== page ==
July 23, 2008 (by 2nd Lt. Georganne E. Schultz) - Air Combat Command's F-22 Raptor Demonstration Team successfully completed the first ever trans-Atlantic deployment for the F-22 Raptor July 15.
Maj. Paul Moga, F-22 Demonstration Team pilot, taxies down the runway at RAF Fairford, England on July 10 after a practice demonstration for the Farnborough International air show.
Air Combat Command's F-22 Raptor Demonstration Team successfully completed the first ever trans-Atlantic deployment for the F-22 Raptor July 15.
Three F-22 Raptors, piloted by Capt. Chris Bergtholdt, 1st Operations Support Squadron, Capt. Leo Lemelson and Capt. Michael Trujillo, 27th Fighter Squadron, returned to Langley from Royal Air Force Fairford, England, to complete the deployment.
A KC-10 Extender from the 70th Air Refueling Squadron of Travis Air Force Base refueled the aircraft in route and carried the remaining crew members of the team.
The F-22 Demo Team deployed to England to participate in the 2008 Royal International Air Tattoo and the Farnborough International air show.
"We were privileged to make the first trans-Atlantic flight with the Raptor in support of the largest military air show in the world with our closest allies," said Tech. Sgt. Jason Schmidt, F-22 Demo Team chief.
Maj. Paul Moga, F-22 Demo Team commander, led the first Raptors to RAF Fairford July 8. He was joined by Captain Lemelson and Flt. Lt. Dan Robinson, RAF exchange pilot.
"It isn't often you get the opportunity to make F-22 history, and that is exactly how the team treated this deployment," said Major Moga.
Major Moga performed a practice demonstration at Farnborough July 10 and at RAF Fairford July 11.
The F-22 was scheduled to perform formal displays at RAF Fairford on July 12 and 13, but the air show was cancelled due to extensive rain in the days leading up to the show.
Despite the show at RAF Fairford being cancelled, crowds still lined the fences Monday to catch a glimpse of the Raptor taking off and returning to base.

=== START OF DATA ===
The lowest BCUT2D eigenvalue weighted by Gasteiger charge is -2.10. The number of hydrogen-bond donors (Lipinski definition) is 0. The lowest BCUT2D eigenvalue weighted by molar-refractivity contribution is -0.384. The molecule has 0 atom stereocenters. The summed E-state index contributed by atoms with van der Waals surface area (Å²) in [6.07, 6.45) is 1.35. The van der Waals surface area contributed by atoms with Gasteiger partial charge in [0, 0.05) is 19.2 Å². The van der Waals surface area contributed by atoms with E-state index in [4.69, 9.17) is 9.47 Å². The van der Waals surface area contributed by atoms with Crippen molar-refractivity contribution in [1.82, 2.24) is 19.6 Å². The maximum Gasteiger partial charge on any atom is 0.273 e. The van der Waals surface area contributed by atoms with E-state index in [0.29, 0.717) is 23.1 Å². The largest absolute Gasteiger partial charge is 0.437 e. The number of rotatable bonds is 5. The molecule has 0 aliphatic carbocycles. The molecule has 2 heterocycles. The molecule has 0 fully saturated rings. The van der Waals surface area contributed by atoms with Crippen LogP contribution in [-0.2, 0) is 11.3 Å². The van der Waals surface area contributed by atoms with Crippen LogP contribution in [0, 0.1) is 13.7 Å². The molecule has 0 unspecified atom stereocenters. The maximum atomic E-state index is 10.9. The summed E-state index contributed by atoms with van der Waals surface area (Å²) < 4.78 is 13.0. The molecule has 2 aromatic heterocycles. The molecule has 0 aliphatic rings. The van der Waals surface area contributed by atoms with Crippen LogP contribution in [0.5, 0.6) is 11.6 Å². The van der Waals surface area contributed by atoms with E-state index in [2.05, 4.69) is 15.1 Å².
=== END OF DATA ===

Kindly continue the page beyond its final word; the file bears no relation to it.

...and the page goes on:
"In the aviation world, the Raptor is the talk of the town, and it was an incredible experience to be part of the team that brought it to England - a place known for its aviation enthusiasts," said Captain Bergtholdt.
The highly anticipated display at the Farnborough International air show was performed as planned on Monday, July 14. Crowds stopped in their tracks to witness the only formal display of the F-22 in England.
"A small piece of the F-22's capabilities lie in its ability to perform maneuvers that other fighters cannot perform - and at very low airspeeds," said Captain Bergtholdt. "Judging by the reaction of the crowd and by the demonstrations put on by other fighters, the F-22 maintains an overwhelming advantage and will be the big dog on the block for some time."
Numerous visitors received an up close and personal look at the F-22 Raptor at RAF Fairford. Among the visitors were Maj. Gen. Jack Egginton, 3rd Air Force vice commander, the Duke of Kent of the British Royal family and Prince Feisal bin Hussein of the Jordanian Royal family.
"Despite adverse weather we were able to capitalize on the opportunity to expand international relations by providing tours to dignitaries, who were grateful for the opportunity to view the jet," said Staff Sgt. David Everett, 94th FS
The first trans-Atlantic deployment for the Raptor required very careful planning and execution, including everything from logistics to security.
Tech. Sgt. Eric Fischer, Program Security manager, conducted a site survey in March to ensure the proper security measures were in place for the F-22 to deploy to England.
"Security forces provided outstanding support and security - some of the best I've ever seen," he said. "No task was too big nor was any detail overlooked."
After much preparation, and now, successful execution, the team is satisfied with its first overseas display.
"Shy of going to combat, this is the most significant operation I have been a part of," said Major Moga. "Months of planning and hard work went into pulling this off, and I can tell you without a doubt that it was a flawlessly executed trip. We are all very proud to have been a part of this, and being able to show our close allies in England the newest capability we are going to bring to the fight is something we will all remember for a lifetime."